Towards the $1000 human genome

It currently costs about a million dollars to sequence an individual human genome. One can expect incremental improvements in current technology to drop this price to around $100,000, but the need that current methods have to amplify the DNA will make it difficult for this price to drop further. So, to meet a widely publicised target of a $1000 genome a fundamentally different technology is needed. One very promising approach uses the idea of threading a single DNA molecule through a nanopore in a membrane, and identifiying each base by changes in the ion current flowing through the pore. I wrote about this a couple of years ago, and a talk I heard yesterday from one of the leaders in the field prompts me to give an update.

The original idea for this came from David Deamer and Dan Branton, who filed a patent for the general scheme in 1998. Hagan Bayley, from Oxford, whose talk I heard yesterday, has been collaborating with Reza Ghadiri from Scripps, to implement this scheme using a naturally occuring pore forming protein, alpha-hemolysin, as the reader.

The key issues are the need to get resolution at a single base level, and the correct identification of the bases. They get extra selectivity by a combination of modification of the pore by genetic engineering, and insertion into the pore of small ring molecules – cyclodextrins. At the moment speed of reading is a problem – when the molecules are pulled through by an electric field they tend to go a little too fast. But, in an alternative scheme in which bases are chopped off the chain one by one and dropped into the pore sequentially, they are able to identify individual bases reliably.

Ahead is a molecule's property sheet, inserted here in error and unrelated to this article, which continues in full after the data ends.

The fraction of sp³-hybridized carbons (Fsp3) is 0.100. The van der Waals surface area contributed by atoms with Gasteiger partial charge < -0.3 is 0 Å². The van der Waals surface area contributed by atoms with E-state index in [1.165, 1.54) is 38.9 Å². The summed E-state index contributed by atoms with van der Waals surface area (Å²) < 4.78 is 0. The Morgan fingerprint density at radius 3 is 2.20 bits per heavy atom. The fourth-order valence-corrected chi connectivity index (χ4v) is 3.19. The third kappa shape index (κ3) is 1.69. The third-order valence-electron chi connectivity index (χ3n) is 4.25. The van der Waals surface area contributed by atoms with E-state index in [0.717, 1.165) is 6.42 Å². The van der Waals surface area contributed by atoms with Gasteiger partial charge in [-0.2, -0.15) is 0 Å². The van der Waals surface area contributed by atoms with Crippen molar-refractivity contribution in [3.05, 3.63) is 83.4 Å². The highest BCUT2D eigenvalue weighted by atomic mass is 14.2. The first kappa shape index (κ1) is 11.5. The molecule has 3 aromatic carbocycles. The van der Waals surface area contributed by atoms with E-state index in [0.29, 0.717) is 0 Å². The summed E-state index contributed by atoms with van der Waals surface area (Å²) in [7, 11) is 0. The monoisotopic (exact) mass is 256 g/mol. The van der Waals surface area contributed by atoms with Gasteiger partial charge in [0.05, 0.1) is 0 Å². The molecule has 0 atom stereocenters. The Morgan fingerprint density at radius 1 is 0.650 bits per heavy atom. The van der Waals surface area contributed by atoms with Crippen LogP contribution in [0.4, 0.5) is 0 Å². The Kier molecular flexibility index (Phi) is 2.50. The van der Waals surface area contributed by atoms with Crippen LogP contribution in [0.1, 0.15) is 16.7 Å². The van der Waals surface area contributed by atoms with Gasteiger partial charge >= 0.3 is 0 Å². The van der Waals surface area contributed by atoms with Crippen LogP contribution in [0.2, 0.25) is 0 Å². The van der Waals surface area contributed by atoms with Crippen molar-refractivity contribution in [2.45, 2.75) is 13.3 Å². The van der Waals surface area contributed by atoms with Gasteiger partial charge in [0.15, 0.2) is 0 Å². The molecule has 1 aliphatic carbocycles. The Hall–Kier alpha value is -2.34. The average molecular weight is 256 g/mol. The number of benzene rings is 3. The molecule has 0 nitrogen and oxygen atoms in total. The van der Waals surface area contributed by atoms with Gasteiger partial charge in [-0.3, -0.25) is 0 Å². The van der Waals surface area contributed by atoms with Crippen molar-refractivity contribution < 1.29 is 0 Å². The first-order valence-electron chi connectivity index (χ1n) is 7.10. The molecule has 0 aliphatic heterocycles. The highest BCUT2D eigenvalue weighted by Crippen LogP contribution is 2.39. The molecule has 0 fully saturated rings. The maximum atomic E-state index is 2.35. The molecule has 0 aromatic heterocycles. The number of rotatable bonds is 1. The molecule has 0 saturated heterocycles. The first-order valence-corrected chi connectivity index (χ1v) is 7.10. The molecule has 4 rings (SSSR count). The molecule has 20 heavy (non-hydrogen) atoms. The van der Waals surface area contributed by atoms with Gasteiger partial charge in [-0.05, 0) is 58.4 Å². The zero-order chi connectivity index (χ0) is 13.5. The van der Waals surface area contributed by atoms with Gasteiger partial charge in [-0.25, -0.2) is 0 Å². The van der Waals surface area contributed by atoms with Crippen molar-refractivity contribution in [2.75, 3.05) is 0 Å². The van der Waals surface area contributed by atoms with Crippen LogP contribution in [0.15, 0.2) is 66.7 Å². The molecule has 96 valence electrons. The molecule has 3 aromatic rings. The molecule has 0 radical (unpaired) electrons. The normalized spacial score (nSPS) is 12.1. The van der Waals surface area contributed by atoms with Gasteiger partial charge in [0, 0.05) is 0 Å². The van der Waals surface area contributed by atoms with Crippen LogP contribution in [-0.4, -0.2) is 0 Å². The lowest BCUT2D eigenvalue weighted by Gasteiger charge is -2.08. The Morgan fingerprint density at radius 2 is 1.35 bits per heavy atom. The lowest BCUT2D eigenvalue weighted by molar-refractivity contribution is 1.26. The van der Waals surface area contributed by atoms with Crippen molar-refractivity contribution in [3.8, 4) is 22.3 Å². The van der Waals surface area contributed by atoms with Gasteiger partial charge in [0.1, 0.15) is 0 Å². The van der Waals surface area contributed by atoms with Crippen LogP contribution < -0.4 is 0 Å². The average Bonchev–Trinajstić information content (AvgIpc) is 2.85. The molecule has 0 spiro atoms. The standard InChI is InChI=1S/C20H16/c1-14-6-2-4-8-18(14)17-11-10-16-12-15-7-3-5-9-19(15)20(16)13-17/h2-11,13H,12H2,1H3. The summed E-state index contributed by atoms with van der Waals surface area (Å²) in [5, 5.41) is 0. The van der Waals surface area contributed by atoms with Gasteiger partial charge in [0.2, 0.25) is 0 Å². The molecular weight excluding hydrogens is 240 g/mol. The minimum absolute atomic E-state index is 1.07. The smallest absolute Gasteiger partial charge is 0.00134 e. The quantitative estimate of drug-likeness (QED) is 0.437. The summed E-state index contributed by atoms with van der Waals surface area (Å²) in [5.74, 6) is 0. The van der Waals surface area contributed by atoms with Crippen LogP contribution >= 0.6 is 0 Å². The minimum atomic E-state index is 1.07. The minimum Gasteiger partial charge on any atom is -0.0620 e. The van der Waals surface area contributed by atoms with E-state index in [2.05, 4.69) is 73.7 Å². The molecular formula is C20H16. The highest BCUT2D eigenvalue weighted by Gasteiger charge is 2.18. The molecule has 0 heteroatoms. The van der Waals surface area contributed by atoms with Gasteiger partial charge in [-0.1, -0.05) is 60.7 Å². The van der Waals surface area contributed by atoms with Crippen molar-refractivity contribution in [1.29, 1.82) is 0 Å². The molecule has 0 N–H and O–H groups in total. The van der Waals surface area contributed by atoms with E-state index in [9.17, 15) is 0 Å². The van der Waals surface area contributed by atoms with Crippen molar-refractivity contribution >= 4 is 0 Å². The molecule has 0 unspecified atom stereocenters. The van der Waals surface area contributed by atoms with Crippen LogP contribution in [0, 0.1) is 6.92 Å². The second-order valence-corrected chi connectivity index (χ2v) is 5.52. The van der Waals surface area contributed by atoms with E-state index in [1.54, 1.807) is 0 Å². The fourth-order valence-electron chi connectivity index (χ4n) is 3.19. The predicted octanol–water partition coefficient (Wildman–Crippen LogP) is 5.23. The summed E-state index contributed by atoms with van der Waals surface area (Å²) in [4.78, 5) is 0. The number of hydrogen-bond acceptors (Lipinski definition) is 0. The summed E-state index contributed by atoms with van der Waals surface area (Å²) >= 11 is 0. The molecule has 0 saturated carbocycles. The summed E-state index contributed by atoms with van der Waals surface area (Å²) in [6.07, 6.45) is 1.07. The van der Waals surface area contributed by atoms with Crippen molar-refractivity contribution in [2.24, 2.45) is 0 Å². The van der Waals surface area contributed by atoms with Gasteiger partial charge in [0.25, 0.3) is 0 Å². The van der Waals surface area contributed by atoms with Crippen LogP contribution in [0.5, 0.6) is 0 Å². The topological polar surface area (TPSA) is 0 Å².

Given that the human genome has about 6 million bases, they estimate that at 1 millisecond reading time per base they’ll need to use 1000 pores in parallel to sequence a genome in under a day (taking into account the need for a certain amount of redundancy for error correction). To prepare the way for commercialisation of this technology, they have a start-up company – Oxford NanoLabs – which is working on making a miniaturised and rugged device, about the size of a palm-top computer, to do this kind of analysis.

Stochastic sensor
Schematic of a DNA reader using the pore forming protein alpha-hemolysin. As the molecule is pulled through the pore, the ionic conduction through the pore varies, giving a readout of the sequence of bases. From the website of the Theoretical and Computational Biophysics group at the University of Illinois at Urbana-Champaign.

11 Responses to “Towards the $1000 human genome”

  1. I can see it now, reminiscent of the ‘Airport’ scene from Fifth Element. The Human Identification Police stopping anyone who does not look ‘homo sapien’ enough and doing the instant genome screen.
    A para phrase of the first encounter comment by one of the Nano Bio members of the crew.
    The reality is however, this is yet another advance, which in the first instance will give more opportunity for those within the ‘Structured Laboratory’ community, that is those working to a specific agenda, and in the long term, opening the field of discovery to those who are interested in the knowledge that comes with discovery and rediscovery and the further dissemination of it.
    The Revolution/Evolution continues.

  2. Phillip Huggan says:

    Would reducing the electric field strength slow the velocity of the DNA through the cyclodextrin?

  3. dibyadeep says:

    Sir,…

    If you havent heard already, bionanomatrix has recently been awarded a project for a $100 genome…

    http://nanotechnology.net/index.aspx?ID=86256

  4. Richard Jones says: